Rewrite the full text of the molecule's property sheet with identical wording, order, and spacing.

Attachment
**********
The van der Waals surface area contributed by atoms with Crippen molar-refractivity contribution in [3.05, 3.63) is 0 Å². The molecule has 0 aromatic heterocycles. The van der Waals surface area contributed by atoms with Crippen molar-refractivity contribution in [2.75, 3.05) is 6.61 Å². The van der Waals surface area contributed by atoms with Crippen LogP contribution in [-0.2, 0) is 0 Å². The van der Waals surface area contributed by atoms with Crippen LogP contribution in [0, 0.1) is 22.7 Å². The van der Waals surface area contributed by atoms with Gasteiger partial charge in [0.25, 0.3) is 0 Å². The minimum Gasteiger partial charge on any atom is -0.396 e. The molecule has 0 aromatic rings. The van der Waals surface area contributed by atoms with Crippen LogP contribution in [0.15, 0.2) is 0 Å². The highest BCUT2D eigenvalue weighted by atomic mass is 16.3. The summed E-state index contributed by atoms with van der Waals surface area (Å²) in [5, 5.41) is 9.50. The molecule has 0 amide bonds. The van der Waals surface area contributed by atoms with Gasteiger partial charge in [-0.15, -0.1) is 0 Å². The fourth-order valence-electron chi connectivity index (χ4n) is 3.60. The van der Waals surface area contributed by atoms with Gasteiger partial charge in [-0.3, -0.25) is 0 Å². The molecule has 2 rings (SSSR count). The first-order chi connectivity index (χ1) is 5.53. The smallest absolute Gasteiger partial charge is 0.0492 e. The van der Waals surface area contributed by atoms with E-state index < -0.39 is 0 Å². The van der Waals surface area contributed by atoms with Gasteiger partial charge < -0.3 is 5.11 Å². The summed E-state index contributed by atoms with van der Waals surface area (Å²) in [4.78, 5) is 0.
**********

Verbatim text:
The van der Waals surface area contributed by atoms with Crippen molar-refractivity contribution in [3.05, 3.63) is 0 Å². The molecule has 0 aromatic heterocycles. The van der Waals surface area contributed by atoms with Crippen molar-refractivity contribution in [2.75, 3.05) is 6.61 Å². The van der Waals surface area contributed by atoms with Crippen LogP contribution in [-0.2, 0) is 0 Å². The van der Waals surface area contributed by atoms with Crippen LogP contribution in [0, 0.1) is 22.7 Å². The van der Waals surface area contributed by atoms with Gasteiger partial charge in [0.25, 0.3) is 0 Å². The minimum Gasteiger partial charge on any atom is -0.396 e. The molecule has 0 aromatic rings. The van der Waals surface area contributed by atoms with Crippen LogP contribution in [0.15, 0.2) is 0 Å². The highest BCUT2D eigenvalue weighted by atomic mass is 16.3. The summed E-state index contributed by atoms with van der Waals surface area (Å²) in [5, 5.41) is 9.50. The molecule has 0 amide bonds. The van der Waals surface area contributed by atoms with Gasteiger partial charge in [-0.15, -0.1) is 0 Å². The fourth-order valence-electron chi connectivity index (χ4n) is 3.60. The van der Waals surface area contributed by atoms with Gasteiger partial charge in [-0.3, -0.25) is 0 Å². The molecule has 2 rings (SSSR count). The first-order chi connectivity index (χ1) is 5.53. The smallest absolute Gasteiger partial charge is 0.0492 e. The van der Waals surface area contributed by atoms with E-state index < -0.39 is 0 Å². The van der Waals surface area contributed by atoms with Gasteiger partial charge < -0.3 is 5.11 Å². The summed E-state index contributed by atoms with van der Waals surface area (Å²) in [4.78, 5) is 0.